They like to blame the doctors for the runaway costs.  But they’re not the lone scapegoat.  They also blame the pharmaceutical companies.  The hospitals.  And, of course, the great ‘big bad’ in the health care industry, the insurance companies.  Whose costs keep going up.  Greater than the rate of inflation.  So the runaway costs in the health care system must be their fault.  Because they’re greedy.  It can’t have anything to do with the system we force them into.  Where third party payments shut out all market forces (the person receiving the service isn’t paying the bill), thus eliminating the only effective cost control mechanism.  And introduces government.  Making health care a public good.  Where non-health care government bureaucrats determine fair pricing, supply and demand.  And you know where that will lead to.  To the here and now.

Labour fights against Market Forces for the NHS in the UK

Government bureaucrats don’t like privatization.  Or market forces.  They’d rather manage things.  Because they’re smarter.  Narcissistic.   And they covet that money and power.  They want all those tax dollars funding health care to go through their fingers.  And having people dependent on them for their health care makes that a whole lot easier.  So when conservatives try to introduce effective cost mechanisms, liberals push back.  In the US.  In Canada.  And in the UK (see NHS bill to ‘substantively’ change, says Oliver Letwin posted 4/16/2011 on the BBC).

Labour wants the plans for the NHS in England, which encourage more private sector competition, to be scrapped.

Under the shake-up, GPs are also to be given control of much of the NHS budget.

To cut costs, reduce wait times and improve quality of the NHS, the UK is trying to decentralize the NHS.  Give more decision-making authority to the general practitioners (GPs) in the local communities.  Letting the local health care providers in the communities they serve determine how to best spend the NHS money.  Which, of course, is anathema to Big Government liberals.  Such as Labour in the UK.

Liberals fight against Market Forces for the CHA in Canada

Wherever you find national health care, you’ll find bitter partisan debate over the money paying for that health care.  Except in Cuba.  Or North Korea.  Luckily, for them, there are no opposition parties.  And no one complains about anything.  For they know better.  But Canada has a national funded health care system.  And opposition parties.  Which can get pretty nasty when they’re trailing in the polls (see Liberals drop gloves with attack ad on Harper’s ‘secret’ health agenda by John Ibbitson posted 4/16/2011 in The Globe and Mail).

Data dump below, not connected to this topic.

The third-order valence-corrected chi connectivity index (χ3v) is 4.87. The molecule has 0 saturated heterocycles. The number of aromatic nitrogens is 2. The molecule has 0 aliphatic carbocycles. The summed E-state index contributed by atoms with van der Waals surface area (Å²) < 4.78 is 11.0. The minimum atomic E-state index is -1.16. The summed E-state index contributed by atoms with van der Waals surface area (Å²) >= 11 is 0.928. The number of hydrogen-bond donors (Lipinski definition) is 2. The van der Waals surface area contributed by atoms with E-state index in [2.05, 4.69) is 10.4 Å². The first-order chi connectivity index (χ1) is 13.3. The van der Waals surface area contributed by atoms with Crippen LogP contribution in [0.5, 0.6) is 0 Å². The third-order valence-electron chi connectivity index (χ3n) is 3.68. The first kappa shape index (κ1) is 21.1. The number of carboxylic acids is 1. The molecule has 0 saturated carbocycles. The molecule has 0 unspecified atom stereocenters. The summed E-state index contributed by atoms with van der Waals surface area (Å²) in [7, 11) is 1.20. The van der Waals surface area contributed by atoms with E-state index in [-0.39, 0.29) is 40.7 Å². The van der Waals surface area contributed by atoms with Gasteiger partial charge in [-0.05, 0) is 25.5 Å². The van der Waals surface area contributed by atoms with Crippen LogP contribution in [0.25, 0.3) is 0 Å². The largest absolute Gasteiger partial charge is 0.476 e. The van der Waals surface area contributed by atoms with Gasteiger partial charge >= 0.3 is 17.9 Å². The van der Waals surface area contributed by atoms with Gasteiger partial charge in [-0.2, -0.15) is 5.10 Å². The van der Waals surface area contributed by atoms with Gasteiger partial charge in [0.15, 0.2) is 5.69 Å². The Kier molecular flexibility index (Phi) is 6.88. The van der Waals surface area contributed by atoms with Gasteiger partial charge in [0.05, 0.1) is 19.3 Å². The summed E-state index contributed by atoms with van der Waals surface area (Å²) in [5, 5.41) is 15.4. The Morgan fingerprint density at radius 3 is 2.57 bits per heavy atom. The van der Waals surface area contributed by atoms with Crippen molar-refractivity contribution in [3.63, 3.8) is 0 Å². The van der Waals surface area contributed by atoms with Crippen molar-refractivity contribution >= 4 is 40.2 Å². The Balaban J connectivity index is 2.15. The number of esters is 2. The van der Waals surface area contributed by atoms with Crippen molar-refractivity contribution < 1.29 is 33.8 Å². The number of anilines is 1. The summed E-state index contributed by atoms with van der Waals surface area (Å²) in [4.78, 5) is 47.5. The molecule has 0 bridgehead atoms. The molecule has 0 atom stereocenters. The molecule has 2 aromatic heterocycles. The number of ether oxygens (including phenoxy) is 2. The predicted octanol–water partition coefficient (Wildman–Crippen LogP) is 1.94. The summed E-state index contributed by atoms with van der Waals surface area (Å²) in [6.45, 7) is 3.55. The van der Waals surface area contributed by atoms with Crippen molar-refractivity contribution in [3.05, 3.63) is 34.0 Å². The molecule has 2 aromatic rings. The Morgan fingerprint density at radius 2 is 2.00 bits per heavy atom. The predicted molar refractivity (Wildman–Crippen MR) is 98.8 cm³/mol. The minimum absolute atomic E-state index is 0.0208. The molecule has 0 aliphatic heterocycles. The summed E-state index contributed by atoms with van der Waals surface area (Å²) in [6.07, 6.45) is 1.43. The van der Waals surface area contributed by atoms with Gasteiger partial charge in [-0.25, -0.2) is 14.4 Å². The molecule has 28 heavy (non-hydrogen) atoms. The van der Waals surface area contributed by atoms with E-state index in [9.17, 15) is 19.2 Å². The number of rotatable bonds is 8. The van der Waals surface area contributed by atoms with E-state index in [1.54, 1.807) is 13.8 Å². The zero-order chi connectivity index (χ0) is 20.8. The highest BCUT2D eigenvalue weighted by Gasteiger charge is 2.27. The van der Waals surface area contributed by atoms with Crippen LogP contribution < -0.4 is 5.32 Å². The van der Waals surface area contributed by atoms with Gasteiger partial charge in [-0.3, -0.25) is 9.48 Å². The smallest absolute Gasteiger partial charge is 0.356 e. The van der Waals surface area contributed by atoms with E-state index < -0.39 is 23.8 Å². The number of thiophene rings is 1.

Conservatives are reacting with fury to a Liberal attack ad that accuses them of harbouring a secret agenda to cut health care funding if they obtain a majority government.

“The Liberal ad uses some of the dirtiest tricks in the book — including twisting words out of context and deliberately altering dates to make old words appear recent,” Tory campaign manager Jenni Byrne wrote to party supporters in reaction to the new attack ad.

In America, the go-to strategy is to threaten Medicare.  In the UK it’s the NHS.  In Canada, it’s the Canada Health Act (CHA).  The reason is, of course, the sheer size of this budget item.  If you’re trying to cut a budget deficit, that’s where you do it.  Cuts elsewhere just won’t be big enough to matter.  And everyone knows it.

If Mr. Harper is given “absolute power,” the ad warns, he plans to cut $11-billion from the federal budget. “Where would Harper’s cuts leave your family’s health?” the narrator asks.

“The stakes are too high. Vote Liberal.”

So you threaten certain death for you and your family should the opposition get elected.  While all the time promising yourself to cut the deficit.  Which, of course, you won’t.  For it will require cuts in health care funding.  And you’re not going to do that.  For there will be another election.  Eventually.  Sure, it makes you a hypocrite.  But a hypocrite with a job.